SINGAPORE: An initiative to develop a common electronic invoicing (e-invoicing) framework for businesses here is in the works, and Minister for Communications and Information Yaacob Ibrahim said during his ministry's Committee of Supply debate on Tuesday (Mar 6) that this would help enable quicker payments for businesses.
"Invoices are critical functions for businesses - without an invoice, businesses do not get paid. But invoicing can be very tedious and manual, with many inherent errors," he said in his speech in Parliament.
"E-invoicing can change that. It can help businesses cut costs, ensure companies are paid faster, and open up new financing options."
According to a separate MCI press release on Tuesday, the Infocommunications Media Authority of Singapore (IMDA) will be working with relevant Government agencies, industry partners and businesses associations such as the Singapore Business Federation to explore various e-invoicing standards and, by doing so, develop a common framework that businesses can adopt.
E-invoicing is defined as the automated creation, exchange and processing of request for payments between suppliers and buyers using a structured digital format.
This initiative was first announced by Finance Minister Heng Swee Keat during his Budget 2018 speech earlier this month, when he said the framework can help support companies improve productivity and enhance cash flow.
Shedding more light on this, MCI said e-invoicing will be a starting point for businesses looking to digitalise all aspects of their operations, and the gains to be had include helping them be more competitive by reducing operating costs, speed up transactions, minimise disputes and reduce errors.
It is different from existing, digitised invoices in PDF, Microsoft Word or scanned invoices that require some level of human input to process, the ministry elaborated.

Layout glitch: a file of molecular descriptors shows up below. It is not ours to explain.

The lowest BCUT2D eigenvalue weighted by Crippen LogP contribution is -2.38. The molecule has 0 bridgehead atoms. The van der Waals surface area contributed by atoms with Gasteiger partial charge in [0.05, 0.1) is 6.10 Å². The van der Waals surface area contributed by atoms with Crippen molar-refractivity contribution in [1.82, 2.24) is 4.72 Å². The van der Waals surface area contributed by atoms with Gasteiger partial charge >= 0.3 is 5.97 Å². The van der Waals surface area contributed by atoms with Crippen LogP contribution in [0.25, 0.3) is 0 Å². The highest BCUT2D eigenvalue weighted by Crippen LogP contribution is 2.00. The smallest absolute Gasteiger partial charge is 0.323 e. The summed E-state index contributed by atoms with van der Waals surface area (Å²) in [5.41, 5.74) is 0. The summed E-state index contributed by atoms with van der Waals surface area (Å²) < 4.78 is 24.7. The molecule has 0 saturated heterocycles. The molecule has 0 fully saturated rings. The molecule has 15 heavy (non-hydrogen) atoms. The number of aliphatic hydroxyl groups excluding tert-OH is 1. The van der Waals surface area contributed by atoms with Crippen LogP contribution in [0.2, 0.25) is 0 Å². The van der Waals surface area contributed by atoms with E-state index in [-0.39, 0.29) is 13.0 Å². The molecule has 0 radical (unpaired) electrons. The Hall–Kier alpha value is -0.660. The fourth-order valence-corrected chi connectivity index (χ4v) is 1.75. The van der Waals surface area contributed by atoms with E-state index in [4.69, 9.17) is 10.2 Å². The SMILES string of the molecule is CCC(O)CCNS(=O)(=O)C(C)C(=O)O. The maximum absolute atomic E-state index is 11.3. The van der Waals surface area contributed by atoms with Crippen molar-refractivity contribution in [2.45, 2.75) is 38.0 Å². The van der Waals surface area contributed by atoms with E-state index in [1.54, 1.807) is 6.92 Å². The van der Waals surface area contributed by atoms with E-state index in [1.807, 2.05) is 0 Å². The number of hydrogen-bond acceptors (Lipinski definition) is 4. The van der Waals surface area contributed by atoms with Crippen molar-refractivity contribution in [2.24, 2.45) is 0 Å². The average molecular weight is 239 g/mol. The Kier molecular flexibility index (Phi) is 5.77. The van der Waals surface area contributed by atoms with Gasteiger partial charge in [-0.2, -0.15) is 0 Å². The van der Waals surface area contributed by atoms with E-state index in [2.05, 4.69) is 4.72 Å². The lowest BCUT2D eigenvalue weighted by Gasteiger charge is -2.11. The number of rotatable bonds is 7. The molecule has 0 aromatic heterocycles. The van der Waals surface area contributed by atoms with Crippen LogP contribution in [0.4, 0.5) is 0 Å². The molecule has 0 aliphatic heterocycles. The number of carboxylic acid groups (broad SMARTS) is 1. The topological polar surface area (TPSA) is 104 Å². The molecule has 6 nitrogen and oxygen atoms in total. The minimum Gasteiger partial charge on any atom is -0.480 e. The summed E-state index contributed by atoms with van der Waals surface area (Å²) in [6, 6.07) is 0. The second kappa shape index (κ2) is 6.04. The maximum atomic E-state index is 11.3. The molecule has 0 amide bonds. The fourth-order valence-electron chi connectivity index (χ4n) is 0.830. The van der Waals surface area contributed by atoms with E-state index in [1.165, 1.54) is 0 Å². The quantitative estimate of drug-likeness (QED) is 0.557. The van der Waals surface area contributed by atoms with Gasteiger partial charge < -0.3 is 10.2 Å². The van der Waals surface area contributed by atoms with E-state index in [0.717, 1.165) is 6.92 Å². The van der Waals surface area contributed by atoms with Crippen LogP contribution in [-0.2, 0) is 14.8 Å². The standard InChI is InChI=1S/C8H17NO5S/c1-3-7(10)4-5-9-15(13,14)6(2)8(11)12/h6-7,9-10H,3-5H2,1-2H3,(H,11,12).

Using electronic invoicing would also spur more on-time payments. MCI cited a 2017 US Federal Reserve Bank of Minneapolis study that indicated that about 92 per cent of e-invoices were paid on time compared to 45 per cent of paper invoices.
It also pointed to SPRING Singapore’s SME (small- and medium-sized enterprises) Financing Survey in 2017 that revealed delay in customer’s payments was the top finance-related concern in the coming year, and three in five SMEs faced delayed payments from customers.
With e-invoicing, companies can also have more insight on their payment cycles and this means better cash flow management, leading to better sustainability and growth, the ministry said.
One local company it said benefitted from e-invoicing is Alps Group, a supplier of bamboo-based tissues.
The SME initially used a manual record-keeping system that often led to inadequate stock levels or excess stock, and this led one of founders, Ms Angela Sim, to lament that it did not dare to take on more customers as they foresee more problems if they continue growing, according to an interview it did with MCI last year.
It was only when they adopted an order management and inventory system from service provider PracBiz that the problem subsided, as the system would automatically generate e-invoices that tallied against existing stock when an order was made, update inventory and keep track of outstanding payments.
The system was also used by its supplier, NTUC FairPrice, which gave added ease for them to track stock availability and purchase orders, the company said.
MCI said the ideal framework should meet both Singapore’s domestic needs while having an international outlook, and more details will be shared when ready later this year.